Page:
Now, let’s explore a single medical condition and how that’s approached by both types of practices. A patient walks in with mild knee arthritis:
- Insurance Model — Inject high-dose steroid into the joint. This will reduce pain, but will also begin to further destroy joint cartilage and increase the infection risk if the patient eventually needs a knee replacement. However, this deleterious treatment is offered because it’s covered by the insurance carrier.
- Patient Model — Inject high-dose platelet-rich plasma into the joint because the totality of the research shows this is a better option for the patient that may help the joint long-term.
Hence, in the insurance model, the best treatment for this patient is usually not offered.
The Challenges of Running a Patient-Centered Practice
Why wouldn’t physicians be flocking to start patient-centered practices? On the one hand, there is a patient-centered trend, but while that movement has accelerated, the number of insurance-driven practices still dwarfs the number of patient-driven ones. Why?
Patient-centered means that oftentimes the patient pays the bill to get better care. That means that these practices tend to work better in places where patients have disposable income that they are happy to spend to get higher-quality care. They tend not to work well in parts of the country with minimal disposable income.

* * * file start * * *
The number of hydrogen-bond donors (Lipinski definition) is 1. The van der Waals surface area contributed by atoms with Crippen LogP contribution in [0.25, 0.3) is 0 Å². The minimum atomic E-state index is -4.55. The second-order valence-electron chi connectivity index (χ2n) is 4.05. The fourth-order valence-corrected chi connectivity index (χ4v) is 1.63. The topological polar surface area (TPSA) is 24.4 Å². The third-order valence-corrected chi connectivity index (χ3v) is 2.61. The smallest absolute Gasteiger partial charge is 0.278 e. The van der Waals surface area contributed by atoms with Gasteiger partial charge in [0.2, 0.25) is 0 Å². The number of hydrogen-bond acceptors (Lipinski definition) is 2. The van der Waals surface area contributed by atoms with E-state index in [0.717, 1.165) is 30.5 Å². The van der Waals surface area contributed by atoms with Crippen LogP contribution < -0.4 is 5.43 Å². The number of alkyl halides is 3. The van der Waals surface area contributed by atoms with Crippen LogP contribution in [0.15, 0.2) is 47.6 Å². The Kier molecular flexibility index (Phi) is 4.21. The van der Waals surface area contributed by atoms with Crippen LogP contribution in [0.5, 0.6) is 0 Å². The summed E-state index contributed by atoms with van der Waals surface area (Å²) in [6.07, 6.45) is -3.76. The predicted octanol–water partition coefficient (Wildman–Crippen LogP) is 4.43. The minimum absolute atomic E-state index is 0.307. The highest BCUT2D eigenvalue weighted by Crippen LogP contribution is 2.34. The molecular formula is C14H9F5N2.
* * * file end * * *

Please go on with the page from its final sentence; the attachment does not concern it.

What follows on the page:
There’s a second HUGE barrier to patient-centered practices called hospital monopolies. Physicians are increasingly allowing large hospital groups to buy their practices. These hospitals incentive the care that’s covered and that pays the most money back into the system. So the low back patient will be offered steroid injections and/or RFA that can be performed in the hospital-owned surgery center. If that doesn’t work, a fusion performed in the same hospital-owned surgery center is the next step. It’s very hard, once you’ve allowed your practice to be bought by a hospital system to begin offering patient-centered care.
Threading the Needle
Is there a hybrid approach in orthobiologics? What I mean is can a physician both sleep at night because they know they are offering the best option for the patient and take some insurance? Can practices that are located in parts of the country where patients have less disposable income still do what’s best for the patient? That’s what we have created at Regenexx. With more than 600 employers contracted and our team adding new companies every day, a provider can now offer insurance-covered orthobiologics like PRP and BMC. Meaning that they can offer the best option for the patient without having to rely on treatments that harm the patient just because they’re covered.
In addition, this is a win-win for the company that’s paying the bill. How does work? By moving patients from the surgical column into the interventional orthobiologics column, the employer reduces their spending on orthopedic diagnoses and reduces lost time from work.Join us for a free Regenexx webinar.